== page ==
Currently Browsing: Family

New Year new me?

Well that’s what Dad is hoping for anyway.

And preferably a new me who isn’t in his house.

The Christmas and new year were brilliant actually, despite still being under the folk’s roof.

I don’t have a hangover today, largely because we actually had a lovely night at home as a family. Dad’s brother Rex came over and he’s far cooler than dad. I know that’s harsh, but even dad would admit it. Rex knows all the good bands, watches the cool films, has had gorgeous girlfriends (actually there’s something telling there too – Rex has no money whereas dad seems to have loads).

We watched Lana Del Ray’s 10 minute video called Ride, which then led him to telling me to see Ride, the film, which is on Tv on Friday night – I’ll be sitting there ready.

Then we watched this:

And now I want to find a 300D Mercedes.


There are far fewer of them out there than I expected. But I was thinking that if I can find a good one that has been for sale for an age I could maybe put in a low offer, sort out any issues it has, and then advertise it again. I got totally carried away with this thought last night.

Look at this one I saw on Google images – the trouble is if I had something like that I don’t think I’d want to sell it on.

When I delivered the older coupe for Jon a few weeks back I fell in love with that too. There’s definitely something very different about old Mercedes Benz that has captivated me, they even seem to smell different.

Anyway, I’ve looked at a load of sites over the last couple of hours and I have seen one in Limerick in Ireland that has been advertised for ages – I’m not linking to it here in case Jon’s reading (not really Jon, I’ll need your advice on this).

What this space dudes.

The inspector seems to be gradually becoming something of an odd job man.

Most of what I have been doing over the past few weeks has been related to driving in some form or other, whether it’s getting dad’s clients around the country, or delivering and collecting flash, but ageing cars.

But now there’s something different on the cards for me.

It turns out the chap I picked up for dad quite liked me and thought I might be an enterprising fellow (although I’m flattered, I don’t actually think that’s the case, but hey, I don’t want to disillusion him).

He has asked if I could look into getting visas for some people he wants to have come and work in the UK from his factory in Malaysia.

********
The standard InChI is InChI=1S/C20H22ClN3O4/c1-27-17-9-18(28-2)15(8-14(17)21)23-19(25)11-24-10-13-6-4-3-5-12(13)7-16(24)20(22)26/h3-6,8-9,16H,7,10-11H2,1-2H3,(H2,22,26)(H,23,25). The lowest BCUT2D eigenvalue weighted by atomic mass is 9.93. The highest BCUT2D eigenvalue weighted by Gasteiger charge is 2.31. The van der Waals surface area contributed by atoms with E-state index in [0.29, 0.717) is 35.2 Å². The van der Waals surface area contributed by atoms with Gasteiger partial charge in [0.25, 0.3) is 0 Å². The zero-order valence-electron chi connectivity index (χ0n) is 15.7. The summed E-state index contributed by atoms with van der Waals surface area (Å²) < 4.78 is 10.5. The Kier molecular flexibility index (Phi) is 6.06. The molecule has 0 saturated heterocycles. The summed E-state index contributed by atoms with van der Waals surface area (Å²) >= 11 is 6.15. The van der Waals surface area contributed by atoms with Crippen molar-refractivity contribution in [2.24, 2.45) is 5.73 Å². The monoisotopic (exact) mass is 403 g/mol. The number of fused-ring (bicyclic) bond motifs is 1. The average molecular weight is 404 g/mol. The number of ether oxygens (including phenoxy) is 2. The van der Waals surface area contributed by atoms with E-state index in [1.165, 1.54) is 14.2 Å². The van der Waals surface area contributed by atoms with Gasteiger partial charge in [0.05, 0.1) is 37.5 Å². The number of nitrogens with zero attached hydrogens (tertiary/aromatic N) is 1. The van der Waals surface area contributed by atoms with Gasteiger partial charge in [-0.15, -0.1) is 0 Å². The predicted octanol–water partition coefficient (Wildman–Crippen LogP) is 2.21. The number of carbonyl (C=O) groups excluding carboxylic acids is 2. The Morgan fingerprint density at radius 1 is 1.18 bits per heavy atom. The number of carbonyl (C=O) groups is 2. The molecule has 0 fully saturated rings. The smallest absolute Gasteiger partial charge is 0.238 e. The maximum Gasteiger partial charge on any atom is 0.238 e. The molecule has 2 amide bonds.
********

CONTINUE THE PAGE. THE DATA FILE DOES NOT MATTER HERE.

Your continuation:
When I first heard this it wasn’t dad who told me, it was one of his team, and I thought it was a wind up. But that evening (back on Wednesday it was, I remember because mum made a great spaghetti Bolognese which is my favourite dinner) the old man started telling me that he had a job for me, and the cogs started slotting into place. I did some digging around online and found a company called IXP Visas who seem to have an amazing reputation for advising their clients on what to do. I need to source three at the moment, but if that goes well dad suggested that there could be more work from the chap. He’s based down in Oxford, so I have no idea why he is interested in me, but what the hell, if it helps me find more work then I’m game for giving it a try.

Watch this space. The inspector could soon be your man to go to when you need something moving from here to there, whether that thing is a car, or a person. That sounds like it could be a little sinister, but I don’t mean it in that way.

Egg nog!

Mum and dad have a couple of American friends who live around the corner from us. I’ve no idea how they came to know each other but they are a decent couple.

I particularly like them because they seem genuinely interested in what I have to say as well as mum and dad, and while my parents treat me like I’m some kind of drop out, these people actually remember what I talk about, and don’t seem to judge me.

I get the feeling that money isn’t anything that they have to worry about, they live in a huge house, and seem to fly back to the states regularly just because they fancy it, or because one of their kids wants to see their friends.

Anyway, enough background. They throw a party now and then, last year it was Thanksgiving and we had, or they had, a great adult party with two huge turkeys, gorgeous sweetcorn chowder, and lashings of wine. Everyone got completely plastered and drank through until after 3am, and they didn’t give a hoot about me getting pissed.

Last night they had an egg nog party!